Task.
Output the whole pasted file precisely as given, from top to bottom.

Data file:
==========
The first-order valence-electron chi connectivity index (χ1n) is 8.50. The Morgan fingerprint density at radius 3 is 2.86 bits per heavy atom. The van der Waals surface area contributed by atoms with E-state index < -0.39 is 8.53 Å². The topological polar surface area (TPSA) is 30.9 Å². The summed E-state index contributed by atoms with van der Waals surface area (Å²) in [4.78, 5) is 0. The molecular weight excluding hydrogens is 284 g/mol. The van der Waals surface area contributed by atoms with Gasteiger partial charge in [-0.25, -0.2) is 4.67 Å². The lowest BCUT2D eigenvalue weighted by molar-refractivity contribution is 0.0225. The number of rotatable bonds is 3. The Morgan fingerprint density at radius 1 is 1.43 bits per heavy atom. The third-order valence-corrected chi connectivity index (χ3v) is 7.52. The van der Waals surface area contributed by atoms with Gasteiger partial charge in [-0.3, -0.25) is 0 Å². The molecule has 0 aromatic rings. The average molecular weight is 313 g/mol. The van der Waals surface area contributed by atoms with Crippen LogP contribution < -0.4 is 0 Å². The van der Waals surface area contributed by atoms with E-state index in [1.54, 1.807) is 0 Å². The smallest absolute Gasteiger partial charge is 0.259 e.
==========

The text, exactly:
The first-order valence-electron chi connectivity index (χ1n) is 8.50. The Morgan fingerprint density at radius 3 is 2.86 bits per heavy atom. The van der Waals surface area contributed by atoms with E-state index < -0.39 is 8.53 Å². The topological polar surface area (TPSA) is 30.9 Å². The summed E-state index contributed by atoms with van der Waals surface area (Å²) in [4.78, 5) is 0. The molecular weight excluding hydrogens is 284 g/mol. The van der Waals surface area contributed by atoms with Gasteiger partial charge in [-0.25, -0.2) is 4.67 Å². The lowest BCUT2D eigenvalue weighted by molar-refractivity contribution is 0.0225. The number of rotatable bonds is 3. The Morgan fingerprint density at radius 1 is 1.43 bits per heavy atom. The third-order valence-corrected chi connectivity index (χ3v) is 7.52. The van der Waals surface area contributed by atoms with Gasteiger partial charge in [-0.3, -0.25) is 0 Å². The molecule has 0 aromatic rings. The average molecular weight is 313 g/mol. The van der Waals surface area contributed by atoms with Crippen LogP contribution < -0.4 is 0 Å². The van der Waals surface area contributed by atoms with E-state index in [1.54, 1.807) is 0 Å². The smallest absolute Gasteiger partial charge is 0.259 e.